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EUGENE, Ore. -- Wine makers were concerned about the wildfire smoke that gripped western Oregon last year, and for some wineries, those fears are becoming a reality.
Some vineyards are being affected by "smoke taint." This happens when smoke lingers around the grapes for too long. The smoke sinks into the waxy cuticle, or outer skin of the grape, and causes the wine to hold on to a smoky aroma and taste.
Staff with the King Estate Winery said fruits in the Willamette Valley won't be seeing too much of an affect.
"We had relatively good air quality during the critical time periods, especially during the run-up to harvest," said Edward Burke, the vitaculturalist with King Estate.
Burke said that the fear is that sometimes the smoky smell and taste will kick in years after the product has been bottled, making it impossible to stop customers from buying tainted wine.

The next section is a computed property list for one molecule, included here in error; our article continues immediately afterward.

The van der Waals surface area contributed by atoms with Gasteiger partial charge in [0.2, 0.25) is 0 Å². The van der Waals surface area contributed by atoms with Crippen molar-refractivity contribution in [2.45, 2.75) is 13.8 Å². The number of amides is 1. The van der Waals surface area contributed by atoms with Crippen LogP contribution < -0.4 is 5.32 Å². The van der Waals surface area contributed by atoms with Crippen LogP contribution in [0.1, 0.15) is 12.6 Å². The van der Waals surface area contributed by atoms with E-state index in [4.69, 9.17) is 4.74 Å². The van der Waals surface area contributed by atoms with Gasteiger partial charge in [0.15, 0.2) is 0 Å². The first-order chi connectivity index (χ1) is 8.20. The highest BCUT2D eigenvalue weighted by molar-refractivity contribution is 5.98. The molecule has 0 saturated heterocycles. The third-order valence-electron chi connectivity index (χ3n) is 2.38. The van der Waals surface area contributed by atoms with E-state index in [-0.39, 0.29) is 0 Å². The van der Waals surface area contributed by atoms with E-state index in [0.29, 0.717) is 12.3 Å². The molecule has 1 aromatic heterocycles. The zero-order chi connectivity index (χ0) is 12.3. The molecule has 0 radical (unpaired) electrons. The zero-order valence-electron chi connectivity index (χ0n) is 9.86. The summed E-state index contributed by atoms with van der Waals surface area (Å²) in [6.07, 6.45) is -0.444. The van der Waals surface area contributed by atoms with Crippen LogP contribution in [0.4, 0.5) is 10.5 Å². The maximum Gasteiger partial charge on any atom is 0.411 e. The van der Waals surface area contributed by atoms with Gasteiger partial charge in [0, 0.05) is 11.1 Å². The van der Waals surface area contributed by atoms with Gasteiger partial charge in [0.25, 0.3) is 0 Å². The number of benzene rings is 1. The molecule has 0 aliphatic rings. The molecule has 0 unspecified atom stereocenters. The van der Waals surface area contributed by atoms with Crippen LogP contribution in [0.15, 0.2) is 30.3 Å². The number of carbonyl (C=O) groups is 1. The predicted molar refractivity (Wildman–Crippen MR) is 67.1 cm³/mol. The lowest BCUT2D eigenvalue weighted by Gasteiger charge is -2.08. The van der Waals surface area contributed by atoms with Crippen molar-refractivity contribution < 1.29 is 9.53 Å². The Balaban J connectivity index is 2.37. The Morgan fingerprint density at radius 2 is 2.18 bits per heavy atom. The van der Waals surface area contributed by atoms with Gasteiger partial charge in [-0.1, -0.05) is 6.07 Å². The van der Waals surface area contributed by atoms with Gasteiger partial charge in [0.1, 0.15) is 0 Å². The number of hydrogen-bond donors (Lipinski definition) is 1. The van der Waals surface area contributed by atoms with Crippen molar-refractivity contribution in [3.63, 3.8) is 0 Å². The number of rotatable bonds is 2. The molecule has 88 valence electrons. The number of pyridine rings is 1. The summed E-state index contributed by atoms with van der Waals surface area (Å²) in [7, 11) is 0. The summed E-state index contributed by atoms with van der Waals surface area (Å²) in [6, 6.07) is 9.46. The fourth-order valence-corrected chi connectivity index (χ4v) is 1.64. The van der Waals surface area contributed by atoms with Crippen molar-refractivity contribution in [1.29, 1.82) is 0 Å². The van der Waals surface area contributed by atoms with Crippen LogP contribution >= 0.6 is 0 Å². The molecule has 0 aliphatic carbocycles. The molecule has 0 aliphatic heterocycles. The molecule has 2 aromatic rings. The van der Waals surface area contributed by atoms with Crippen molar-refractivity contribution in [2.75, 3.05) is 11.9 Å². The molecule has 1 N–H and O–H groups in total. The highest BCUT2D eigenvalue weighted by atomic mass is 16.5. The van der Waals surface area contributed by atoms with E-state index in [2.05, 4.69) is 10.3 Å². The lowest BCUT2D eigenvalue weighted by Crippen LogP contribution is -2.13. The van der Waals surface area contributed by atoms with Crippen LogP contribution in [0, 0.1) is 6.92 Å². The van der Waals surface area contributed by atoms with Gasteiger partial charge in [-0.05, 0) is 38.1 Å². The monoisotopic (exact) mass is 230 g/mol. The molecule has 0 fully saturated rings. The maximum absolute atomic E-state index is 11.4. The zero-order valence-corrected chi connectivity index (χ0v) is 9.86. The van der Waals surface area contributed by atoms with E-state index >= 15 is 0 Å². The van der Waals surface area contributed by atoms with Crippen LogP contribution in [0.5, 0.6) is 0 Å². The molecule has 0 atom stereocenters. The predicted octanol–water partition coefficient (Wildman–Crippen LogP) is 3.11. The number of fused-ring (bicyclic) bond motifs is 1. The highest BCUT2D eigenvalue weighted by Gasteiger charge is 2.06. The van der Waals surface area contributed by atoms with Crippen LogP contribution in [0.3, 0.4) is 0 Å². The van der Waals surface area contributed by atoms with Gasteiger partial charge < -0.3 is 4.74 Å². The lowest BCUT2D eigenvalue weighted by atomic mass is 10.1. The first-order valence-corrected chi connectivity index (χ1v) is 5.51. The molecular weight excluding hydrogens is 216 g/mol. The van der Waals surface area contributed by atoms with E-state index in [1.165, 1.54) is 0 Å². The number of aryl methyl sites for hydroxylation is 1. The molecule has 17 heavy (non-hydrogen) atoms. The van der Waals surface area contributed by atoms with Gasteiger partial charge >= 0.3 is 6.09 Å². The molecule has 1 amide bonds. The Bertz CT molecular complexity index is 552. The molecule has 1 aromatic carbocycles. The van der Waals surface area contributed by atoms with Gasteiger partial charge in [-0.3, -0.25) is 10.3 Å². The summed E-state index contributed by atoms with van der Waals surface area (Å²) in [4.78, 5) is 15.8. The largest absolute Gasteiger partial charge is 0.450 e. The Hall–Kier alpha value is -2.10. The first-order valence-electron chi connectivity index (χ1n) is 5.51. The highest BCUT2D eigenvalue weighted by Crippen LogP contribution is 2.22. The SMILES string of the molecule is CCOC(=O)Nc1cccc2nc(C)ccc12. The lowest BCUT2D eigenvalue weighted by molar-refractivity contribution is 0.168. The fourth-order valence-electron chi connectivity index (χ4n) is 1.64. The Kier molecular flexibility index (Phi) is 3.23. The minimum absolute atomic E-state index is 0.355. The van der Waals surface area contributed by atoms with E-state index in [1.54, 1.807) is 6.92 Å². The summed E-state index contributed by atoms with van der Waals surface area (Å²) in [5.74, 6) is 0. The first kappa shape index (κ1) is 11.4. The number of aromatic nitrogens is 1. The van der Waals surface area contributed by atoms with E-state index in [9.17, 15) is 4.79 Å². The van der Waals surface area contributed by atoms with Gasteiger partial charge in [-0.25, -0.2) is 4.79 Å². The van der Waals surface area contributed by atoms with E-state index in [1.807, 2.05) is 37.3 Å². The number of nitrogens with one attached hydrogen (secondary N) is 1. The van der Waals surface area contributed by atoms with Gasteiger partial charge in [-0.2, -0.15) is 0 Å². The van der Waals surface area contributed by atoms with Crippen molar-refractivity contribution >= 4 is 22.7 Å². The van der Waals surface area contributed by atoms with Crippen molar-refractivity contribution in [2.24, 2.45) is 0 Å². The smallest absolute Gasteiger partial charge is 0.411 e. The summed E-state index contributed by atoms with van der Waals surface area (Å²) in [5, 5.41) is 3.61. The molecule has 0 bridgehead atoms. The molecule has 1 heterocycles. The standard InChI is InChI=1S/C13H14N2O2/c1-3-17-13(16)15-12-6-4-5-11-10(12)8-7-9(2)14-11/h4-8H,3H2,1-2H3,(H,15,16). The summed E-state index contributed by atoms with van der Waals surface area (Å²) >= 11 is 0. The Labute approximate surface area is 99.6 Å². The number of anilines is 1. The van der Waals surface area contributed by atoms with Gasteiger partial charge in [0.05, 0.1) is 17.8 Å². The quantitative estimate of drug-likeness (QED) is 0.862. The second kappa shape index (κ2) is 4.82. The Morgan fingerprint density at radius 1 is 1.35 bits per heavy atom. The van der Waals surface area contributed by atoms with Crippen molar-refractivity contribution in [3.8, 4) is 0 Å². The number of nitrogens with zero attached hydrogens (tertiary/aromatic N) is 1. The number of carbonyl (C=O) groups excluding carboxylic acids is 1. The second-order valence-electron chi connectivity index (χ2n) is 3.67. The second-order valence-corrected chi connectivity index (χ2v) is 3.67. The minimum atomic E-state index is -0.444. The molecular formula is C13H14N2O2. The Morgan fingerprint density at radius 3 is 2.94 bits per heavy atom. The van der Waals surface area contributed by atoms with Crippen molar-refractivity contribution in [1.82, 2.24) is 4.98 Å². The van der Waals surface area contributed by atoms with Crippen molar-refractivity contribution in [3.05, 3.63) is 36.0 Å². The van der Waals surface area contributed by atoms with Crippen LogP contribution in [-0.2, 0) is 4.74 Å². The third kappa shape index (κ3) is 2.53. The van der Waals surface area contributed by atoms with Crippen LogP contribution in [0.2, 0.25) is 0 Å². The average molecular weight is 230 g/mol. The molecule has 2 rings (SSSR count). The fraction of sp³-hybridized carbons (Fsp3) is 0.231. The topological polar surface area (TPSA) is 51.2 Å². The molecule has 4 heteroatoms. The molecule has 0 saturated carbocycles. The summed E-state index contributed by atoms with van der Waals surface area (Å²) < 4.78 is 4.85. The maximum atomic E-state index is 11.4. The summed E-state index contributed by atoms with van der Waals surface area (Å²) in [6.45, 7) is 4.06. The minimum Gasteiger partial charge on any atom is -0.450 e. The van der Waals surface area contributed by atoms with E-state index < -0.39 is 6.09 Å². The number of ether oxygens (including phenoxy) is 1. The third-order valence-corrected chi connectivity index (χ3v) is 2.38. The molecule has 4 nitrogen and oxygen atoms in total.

He also said smoke taint is tricky because it's nearly impossible to combat. He said if you try to fix it with things like activated charcoal, you often end up killing the natural aroma and flavor too.
"The subtle, nuanced, complex aromas are exactly what you're trying to instill in that wine," said Burke. "It can render some grapes and wine completely unsellable."
Burke said the areas that were the mostly highly affected were the Portland area, Rogue area, and Umpqua Valley.
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